The NFL's continued expansion internationally has been further accentuated with the launch of an NFL Academy in London, where this Autumn, 80 students aged 16-18 will be given the opportunity via a dual programme to combine their education with training in American football, benefiting from full-time professional coaching.
"This is an opportunity to make a real difference to the lives of many young people, regardless of their experience of our sport," said NFL UK Managing Director Alistair Kirkwood, at the launch of the academy at the NFL UK headquarters in central London.
The Academy will be based at Barnet & Southgate College, selected for various reasons including an identifiable track record in developing other similar sporting academies. Its close proximity to Tottenham Hotspur is a key factor too, with Kirkwood citing the need to "create something meaningful for the community on a year-round basis" to support the NFL games being played at the new Spurs stadium on an annual basis from the 2019 season.
On the surface, the initiative, supported by NFL superstars including Odell Beckham Jr & current MVP Patrick Mahomes, seems a logical progression from the successful International Pathway Program which in recent years has helped a number of non-US players with talent like the Carolina Panthers Efe Obada (another ambassador) and England rugby player Christian Wade, transition to the NFL.
The relatively late adoption of an extremely technical sport is a distinct disadvantage for aspiring international players who often don't start playing till university age, or older, so the academy will provide a more level playing field for those with ambition.
Furthermore, the exposure and awareness of the programme will be instrumental in attracting a larger pool of players as more and more young British athletes realise that American football can be a viable option for them to pursue over other sports.
Indeed, it seems inevitable that talent with the potential to follow in Obada's footsteps will be unearthed by the academy, though most students, just like their American high school counterparts, won't make it to the big leagues. But as most of the key protagonists in the academy suggest, what's on offer to the teenagers is much more varied, and long lasting, than the chance of a professional contract.
Kirkwood emphasises the programmes three-pronged focus; education, football training, "where (students) will have a unit to support and feel like you should be supporting others" and character development, to "equip them going forwards" on the assumption that they're one of the 99% that doesn't end up in the league.
Broadcaster and former NFL player Jason Bell, now based in the UK, is one of the ambassadorial team involved and shares a similar perspective.
"It's all about education. It's hard to be a professional player and to make it and if you do, it's not going to be a long thing," said Bell. "You're going to be something else longer than you'll be a football player.
"The advantage of being a player is that you learn how to learn, you know to communicate with others from all different walks of life, and that's key as you go on into your future"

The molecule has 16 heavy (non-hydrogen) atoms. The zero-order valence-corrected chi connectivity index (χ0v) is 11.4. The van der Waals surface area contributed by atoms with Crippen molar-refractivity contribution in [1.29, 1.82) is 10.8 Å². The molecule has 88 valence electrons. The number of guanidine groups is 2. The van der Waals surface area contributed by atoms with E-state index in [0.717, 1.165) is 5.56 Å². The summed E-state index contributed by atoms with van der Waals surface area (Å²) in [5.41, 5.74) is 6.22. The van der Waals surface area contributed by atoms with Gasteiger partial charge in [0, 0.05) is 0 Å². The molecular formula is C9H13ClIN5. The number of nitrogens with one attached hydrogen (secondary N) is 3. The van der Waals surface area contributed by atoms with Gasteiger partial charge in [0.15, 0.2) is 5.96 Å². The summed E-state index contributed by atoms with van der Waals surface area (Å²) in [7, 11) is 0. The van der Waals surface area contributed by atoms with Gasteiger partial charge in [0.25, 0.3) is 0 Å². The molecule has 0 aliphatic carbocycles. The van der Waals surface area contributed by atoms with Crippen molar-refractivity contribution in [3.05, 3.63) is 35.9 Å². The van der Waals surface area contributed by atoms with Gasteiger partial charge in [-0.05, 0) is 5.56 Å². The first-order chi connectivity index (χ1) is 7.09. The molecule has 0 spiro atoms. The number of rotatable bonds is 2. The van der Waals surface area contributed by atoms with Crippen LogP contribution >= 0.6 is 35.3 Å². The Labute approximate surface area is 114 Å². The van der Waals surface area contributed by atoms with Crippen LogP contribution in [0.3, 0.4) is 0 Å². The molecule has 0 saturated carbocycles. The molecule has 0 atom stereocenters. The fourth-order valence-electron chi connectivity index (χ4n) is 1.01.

The correlation between football and life opportunity is long established in the US. Talented high school athletes have the chance to make it to college, gain a degree, pick up a range of life skills and this enables a strong start for their adulthood, without ever being a viable candidate for having a professional NFL career.
The NFL Academy hopes to mirror this thinking, developing young adults equipped for a range of career possibilities, positioning itself apart from other sporting academies whose principal objective is to find elite talent to turn pro. Alongside more standard academic qualifications, students will additionally be educated in a range of practical subjects including financial management and social media.
Tony Allen, a prolific figure in the UK game, head of international player development for the NFL, and instrumental in Obada's journey to the NFL will head up coaching at the academy.
"These kids are going to come out of here with a better understanding of life," he said. "To have young players practising four times a week, in the weight room four times a week, in the classroom learning the game four times a week, it's just a fantastic environment for these kids to achieve."
The co-ordinated, sustained coaching that Allen will oversee is a significant development from what currently exists, despite organised American football being one of the faster growing participation sports in the UK.
British Super Bowl winner Jay Ajayi, another ambassador, outlined the importance of the academic & sporting duality, celebrating the health of such an environment where students will be "around people chasing the same goal, the same dream (which) is going to drive you...make you want to better yourself."
The Ambassadors will serve as role models and aspirational touch points to the students and involvement will be varied. Bell will be on-site more frequently, with the US based players like Ajayi & Beckham committed to visit the students in person at least once a year, with additional "virtual" communication promised.
Recruitment for the first class, enrolling in the 2019 Autumn term takes place over the coming months. At the moment, it's just open to males. Kirkwood talks of the possibility of a co-ed class in the future, with a women's team featuring alongside men and it seems likely that there will be further academies globally should this prove to be successful.
"This is something that was not there yesterday," said Ajayi. He concluded: "American football changed my life and I have seen it change the life of many others."